Former chief executive Donald Tsang Yam-kuen, known for hobnobbing with tycoons, is as notorious for his expensive wine collection, sold upon leaving office, as he is for a series of disastrous moves that fundamentally altered our universe. He suspended land auctions, discontinued the building of public housing and curtailed the construction of the Home Ownership Scheme, artificially driving up property prices well beyond the reach of the middle class.

While decrying Hong Kong’s narrow tax base, Tsang’s government nevertheless saw fit to drop the import duty on wine, rescinded the inheritance tax, cut profit tax rates, and gifted custody of the Mandatory Provident Fund to banks and financial institutions. With rent spiralling out of control, every budding entrepreneur is now working for their landlord.

Years ago, the government used to sing the tune that young people should go into business for themselves. But these days, who can afford to? Most commercial leases run for three years – the first year is a money-loser; the second, a break-even year. By the third year, at the first sign of profitability, the landlord slaps an obscene rent hike that drives people out of business. The entrepreneur’s dream is no more.

In the sad satellite towns of Tuen Mun and Tin Shui Wai, government town planners failed to include wet markets which would have provided hundreds of jobs for local residents trapped in poverty, forcing them to pay through the nose at one of two tycoon-owned supermarkets.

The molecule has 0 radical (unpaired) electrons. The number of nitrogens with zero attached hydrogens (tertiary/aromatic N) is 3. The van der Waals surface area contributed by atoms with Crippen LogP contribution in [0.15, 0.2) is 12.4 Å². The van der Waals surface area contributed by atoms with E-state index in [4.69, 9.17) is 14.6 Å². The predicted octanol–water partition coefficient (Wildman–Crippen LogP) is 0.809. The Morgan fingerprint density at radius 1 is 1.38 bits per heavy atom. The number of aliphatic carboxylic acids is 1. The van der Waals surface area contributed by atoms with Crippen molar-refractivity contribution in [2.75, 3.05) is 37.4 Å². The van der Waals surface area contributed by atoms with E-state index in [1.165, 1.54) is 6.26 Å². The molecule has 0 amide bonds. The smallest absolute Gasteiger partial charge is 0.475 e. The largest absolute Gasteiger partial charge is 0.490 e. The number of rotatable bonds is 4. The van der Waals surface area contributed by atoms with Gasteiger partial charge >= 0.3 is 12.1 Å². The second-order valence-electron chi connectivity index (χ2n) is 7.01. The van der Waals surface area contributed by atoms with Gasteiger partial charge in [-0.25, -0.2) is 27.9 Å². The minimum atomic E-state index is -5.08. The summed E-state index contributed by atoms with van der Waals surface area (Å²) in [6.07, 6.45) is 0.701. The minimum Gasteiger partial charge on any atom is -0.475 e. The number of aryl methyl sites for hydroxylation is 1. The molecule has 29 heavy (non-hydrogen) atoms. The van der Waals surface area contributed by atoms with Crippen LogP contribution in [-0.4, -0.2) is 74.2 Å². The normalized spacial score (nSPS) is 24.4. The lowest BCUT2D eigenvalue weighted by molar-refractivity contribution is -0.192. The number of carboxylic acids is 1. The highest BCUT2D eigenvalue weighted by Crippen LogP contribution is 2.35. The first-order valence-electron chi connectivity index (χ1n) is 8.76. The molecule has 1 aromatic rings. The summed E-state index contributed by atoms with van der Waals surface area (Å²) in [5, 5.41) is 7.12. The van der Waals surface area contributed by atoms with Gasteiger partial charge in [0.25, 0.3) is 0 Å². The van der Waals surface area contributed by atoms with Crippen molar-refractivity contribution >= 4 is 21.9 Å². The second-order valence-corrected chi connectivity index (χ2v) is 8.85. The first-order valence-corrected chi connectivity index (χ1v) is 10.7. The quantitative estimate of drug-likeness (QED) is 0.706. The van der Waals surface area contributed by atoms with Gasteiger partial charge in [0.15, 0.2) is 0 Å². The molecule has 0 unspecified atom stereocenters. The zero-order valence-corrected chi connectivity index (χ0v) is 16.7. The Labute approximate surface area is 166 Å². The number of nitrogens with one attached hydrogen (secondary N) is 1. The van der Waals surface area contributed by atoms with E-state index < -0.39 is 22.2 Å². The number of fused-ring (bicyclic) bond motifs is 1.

School social workers will tell you that many students from poor but proud families have never been to Central, much less occupied it, as they can’t even afford the bus fare into the city. These are the lost souls in this filthy-rich city, where wealth disparities are among the most severe in the world.

While mainlanders are busy chasing the China Dream, the Hong Kong Dream is dead, killed by self-serving and short-sighted decision-makers. Job creation schemes for young people won’t be much of a cure or correction. Having a job that barely keeps the wolf from the door can hardly qualify as upward social mobility. Who can see a future living in an exploited city touted as having the freest economy in the world, but that is, in fact, a pseudo-free market – free for business tycoons, but not for the rest of us?